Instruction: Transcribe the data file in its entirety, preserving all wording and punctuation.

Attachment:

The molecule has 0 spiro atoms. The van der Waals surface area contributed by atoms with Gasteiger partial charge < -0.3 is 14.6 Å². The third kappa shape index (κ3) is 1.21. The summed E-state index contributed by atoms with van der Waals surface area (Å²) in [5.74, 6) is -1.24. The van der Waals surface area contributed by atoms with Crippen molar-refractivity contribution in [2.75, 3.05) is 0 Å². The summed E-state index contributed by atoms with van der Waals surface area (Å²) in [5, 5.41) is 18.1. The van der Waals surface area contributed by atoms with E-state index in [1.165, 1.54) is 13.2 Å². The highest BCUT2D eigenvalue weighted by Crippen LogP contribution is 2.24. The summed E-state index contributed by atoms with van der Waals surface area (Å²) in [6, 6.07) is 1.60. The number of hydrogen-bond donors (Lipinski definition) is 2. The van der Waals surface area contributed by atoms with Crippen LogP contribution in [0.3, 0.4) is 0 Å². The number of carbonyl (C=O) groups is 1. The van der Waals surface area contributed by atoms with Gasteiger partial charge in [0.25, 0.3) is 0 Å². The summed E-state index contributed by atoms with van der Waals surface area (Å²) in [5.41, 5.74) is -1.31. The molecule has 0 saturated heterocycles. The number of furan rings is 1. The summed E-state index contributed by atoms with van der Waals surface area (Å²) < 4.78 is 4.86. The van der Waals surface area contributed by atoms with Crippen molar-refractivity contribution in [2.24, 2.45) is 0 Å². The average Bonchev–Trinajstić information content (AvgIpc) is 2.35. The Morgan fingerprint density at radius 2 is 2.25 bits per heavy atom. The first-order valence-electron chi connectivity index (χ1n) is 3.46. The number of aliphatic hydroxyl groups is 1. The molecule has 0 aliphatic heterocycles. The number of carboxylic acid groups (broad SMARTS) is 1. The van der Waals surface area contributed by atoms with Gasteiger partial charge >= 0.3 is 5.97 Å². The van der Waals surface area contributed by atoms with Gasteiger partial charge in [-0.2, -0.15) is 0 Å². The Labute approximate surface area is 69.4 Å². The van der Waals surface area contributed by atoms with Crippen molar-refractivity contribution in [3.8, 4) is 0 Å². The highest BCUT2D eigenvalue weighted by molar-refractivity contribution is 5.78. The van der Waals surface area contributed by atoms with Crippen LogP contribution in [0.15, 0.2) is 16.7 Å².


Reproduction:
The molecule has 0 spiro atoms. The van der Waals surface area contributed by atoms with Gasteiger partial charge < -0.3 is 14.6 Å². The third kappa shape index (κ3) is 1.21. The summed E-state index contributed by atoms with van der Waals surface area (Å²) in [5.74, 6) is -1.24. The van der Waals surface area contributed by atoms with Crippen molar-refractivity contribution in [2.75, 3.05) is 0 Å². The summed E-state index contributed by atoms with van der Waals surface area (Å²) in [5, 5.41) is 18.1. The van der Waals surface area contributed by atoms with E-state index in [1.165, 1.54) is 13.2 Å². The highest BCUT2D eigenvalue weighted by Crippen LogP contribution is 2.24. The summed E-state index contributed by atoms with van der Waals surface area (Å²) in [6, 6.07) is 1.60. The number of hydrogen-bond donors (Lipinski definition) is 2. The van der Waals surface area contributed by atoms with Crippen LogP contribution in [0.3, 0.4) is 0 Å². The number of carbonyl (C=O) groups is 1. The van der Waals surface area contributed by atoms with Gasteiger partial charge in [0.25, 0.3) is 0 Å². The summed E-state index contributed by atoms with van der Waals surface area (Å²) in [5.41, 5.74) is -1.31. The molecule has 0 saturated heterocycles. The number of furan rings is 1. The summed E-state index contributed by atoms with van der Waals surface area (Å²) < 4.78 is 4.86. The van der Waals surface area contributed by atoms with Crippen molar-refractivity contribution in [2.24, 2.45) is 0 Å². The average Bonchev–Trinajstić information content (AvgIpc) is 2.35. The Morgan fingerprint density at radius 2 is 2.25 bits per heavy atom. The first-order valence-electron chi connectivity index (χ1n) is 3.46. The number of aliphatic hydroxyl groups is 1. The molecule has 0 aliphatic heterocycles. The number of carboxylic acid groups (broad SMARTS) is 1. The van der Waals surface area contributed by atoms with Gasteiger partial charge >= 0.3 is 5.97 Å². The van der Waals surface area contributed by atoms with Gasteiger partial charge in [-0.2, -0.15) is 0 Å². The Labute approximate surface area is 69.4 Å². The van der Waals surface area contributed by atoms with Crippen molar-refractivity contribution in [3.8, 4) is 0 Å². The highest BCUT2D eigenvalue weighted by molar-refractivity contribution is 5.78. The van der Waals surface area contributed by atoms with Crippen LogP contribution in [0.15, 0.2) is 16.7 Å².